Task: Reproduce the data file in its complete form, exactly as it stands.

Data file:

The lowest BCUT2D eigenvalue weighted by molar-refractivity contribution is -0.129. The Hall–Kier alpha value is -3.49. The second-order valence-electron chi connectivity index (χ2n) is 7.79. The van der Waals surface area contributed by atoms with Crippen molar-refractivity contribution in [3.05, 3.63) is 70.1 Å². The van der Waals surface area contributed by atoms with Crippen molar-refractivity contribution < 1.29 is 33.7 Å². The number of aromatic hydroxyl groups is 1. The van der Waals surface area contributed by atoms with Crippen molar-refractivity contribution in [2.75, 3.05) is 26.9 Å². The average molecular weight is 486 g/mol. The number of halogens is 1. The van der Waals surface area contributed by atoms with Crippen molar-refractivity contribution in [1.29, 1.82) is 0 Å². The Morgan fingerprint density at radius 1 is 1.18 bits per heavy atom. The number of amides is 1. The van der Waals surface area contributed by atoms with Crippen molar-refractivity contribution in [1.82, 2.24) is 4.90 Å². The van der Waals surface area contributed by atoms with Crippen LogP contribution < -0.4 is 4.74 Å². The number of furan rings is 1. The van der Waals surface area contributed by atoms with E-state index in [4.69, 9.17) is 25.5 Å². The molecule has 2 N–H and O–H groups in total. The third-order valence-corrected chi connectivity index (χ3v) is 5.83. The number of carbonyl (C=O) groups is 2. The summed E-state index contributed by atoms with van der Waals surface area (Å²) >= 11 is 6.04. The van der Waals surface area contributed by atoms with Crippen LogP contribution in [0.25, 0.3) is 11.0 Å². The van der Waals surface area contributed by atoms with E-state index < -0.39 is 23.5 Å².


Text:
The lowest BCUT2D eigenvalue weighted by molar-refractivity contribution is -0.129. The Hall–Kier alpha value is -3.49. The second-order valence-electron chi connectivity index (χ2n) is 7.79. The van der Waals surface area contributed by atoms with Crippen molar-refractivity contribution in [3.05, 3.63) is 70.1 Å². The van der Waals surface area contributed by atoms with Crippen molar-refractivity contribution < 1.29 is 33.7 Å². The number of aromatic hydroxyl groups is 1. The van der Waals surface area contributed by atoms with Crippen molar-refractivity contribution in [2.75, 3.05) is 26.9 Å². The average molecular weight is 486 g/mol. The number of halogens is 1. The van der Waals surface area contributed by atoms with Crippen molar-refractivity contribution in [1.29, 1.82) is 0 Å². The Morgan fingerprint density at radius 1 is 1.18 bits per heavy atom. The number of amides is 1. The van der Waals surface area contributed by atoms with Crippen molar-refractivity contribution in [1.82, 2.24) is 4.90 Å². The van der Waals surface area contributed by atoms with Crippen LogP contribution < -0.4 is 4.74 Å². The number of furan rings is 1. The van der Waals surface area contributed by atoms with E-state index in [4.69, 9.17) is 25.5 Å². The molecule has 2 N–H and O–H groups in total. The third-order valence-corrected chi connectivity index (χ3v) is 5.83. The number of carbonyl (C=O) groups is 2. The summed E-state index contributed by atoms with van der Waals surface area (Å²) >= 11 is 6.04. The van der Waals surface area contributed by atoms with Crippen LogP contribution in [0.25, 0.3) is 11.0 Å². The van der Waals surface area contributed by atoms with E-state index < -0.39 is 23.5 Å².